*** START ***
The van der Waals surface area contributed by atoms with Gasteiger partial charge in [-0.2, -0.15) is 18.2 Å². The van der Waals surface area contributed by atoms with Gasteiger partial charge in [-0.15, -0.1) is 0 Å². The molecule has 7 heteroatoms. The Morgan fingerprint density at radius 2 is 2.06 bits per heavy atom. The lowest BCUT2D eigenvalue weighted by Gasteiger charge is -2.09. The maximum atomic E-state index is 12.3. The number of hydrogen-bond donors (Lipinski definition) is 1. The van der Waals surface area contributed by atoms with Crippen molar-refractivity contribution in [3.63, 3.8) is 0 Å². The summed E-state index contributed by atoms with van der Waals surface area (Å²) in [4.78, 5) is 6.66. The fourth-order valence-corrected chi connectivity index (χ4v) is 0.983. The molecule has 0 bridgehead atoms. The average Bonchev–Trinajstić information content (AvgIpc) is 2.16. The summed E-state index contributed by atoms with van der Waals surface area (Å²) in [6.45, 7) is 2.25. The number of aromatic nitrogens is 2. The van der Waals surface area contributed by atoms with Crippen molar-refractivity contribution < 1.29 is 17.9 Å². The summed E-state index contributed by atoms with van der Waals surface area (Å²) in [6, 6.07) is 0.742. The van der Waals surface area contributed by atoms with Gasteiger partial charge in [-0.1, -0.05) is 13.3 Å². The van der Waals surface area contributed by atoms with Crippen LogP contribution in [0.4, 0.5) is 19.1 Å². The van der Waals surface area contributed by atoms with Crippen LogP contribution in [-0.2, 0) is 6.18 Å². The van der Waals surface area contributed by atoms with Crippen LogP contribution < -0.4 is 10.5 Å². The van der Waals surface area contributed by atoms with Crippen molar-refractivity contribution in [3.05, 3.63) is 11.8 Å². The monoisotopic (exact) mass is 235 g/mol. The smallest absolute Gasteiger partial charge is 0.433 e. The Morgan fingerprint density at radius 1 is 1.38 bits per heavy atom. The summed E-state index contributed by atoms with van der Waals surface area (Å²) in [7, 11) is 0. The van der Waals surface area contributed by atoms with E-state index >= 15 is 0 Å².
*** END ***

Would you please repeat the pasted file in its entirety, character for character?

The van der Waals surface area contributed by atoms with Gasteiger partial charge in [-0.2, -0.15) is 18.2 Å². The van der Waals surface area contributed by atoms with Gasteiger partial charge in [-0.15, -0.1) is 0 Å². The molecule has 7 heteroatoms. The Morgan fingerprint density at radius 2 is 2.06 bits per heavy atom. The lowest BCUT2D eigenvalue weighted by Gasteiger charge is -2.09. The maximum atomic E-state index is 12.3. The number of hydrogen-bond donors (Lipinski definition) is 1. The van der Waals surface area contributed by atoms with Crippen molar-refractivity contribution in [3.63, 3.8) is 0 Å². The summed E-state index contributed by atoms with van der Waals surface area (Å²) in [4.78, 5) is 6.66. The fourth-order valence-corrected chi connectivity index (χ4v) is 0.983. The molecule has 0 bridgehead atoms. The average Bonchev–Trinajstić information content (AvgIpc) is 2.16. The summed E-state index contributed by atoms with van der Waals surface area (Å²) in [6.45, 7) is 2.25. The number of aromatic nitrogens is 2. The van der Waals surface area contributed by atoms with Crippen molar-refractivity contribution < 1.29 is 17.9 Å². The summed E-state index contributed by atoms with van der Waals surface area (Å²) in [6, 6.07) is 0.742. The van der Waals surface area contributed by atoms with Gasteiger partial charge in [-0.1, -0.05) is 13.3 Å². The van der Waals surface area contributed by atoms with Crippen LogP contribution in [0.4, 0.5) is 19.1 Å². The van der Waals surface area contributed by atoms with Crippen LogP contribution in [-0.2, 0) is 6.18 Å². The van der Waals surface area contributed by atoms with Crippen LogP contribution < -0.4 is 10.5 Å². The van der Waals surface area contributed by atoms with Crippen molar-refractivity contribution in [3.05, 3.63) is 11.8 Å². The monoisotopic (exact) mass is 235 g/mol. The smallest absolute Gasteiger partial charge is 0.433 e. The Morgan fingerprint density at radius 1 is 1.38 bits per heavy atom. The summed E-state index contributed by atoms with van der Waals surface area (Å²) in [7, 11) is 0. The van der Waals surface area contributed by atoms with E-state index >= 15 is 0 Å².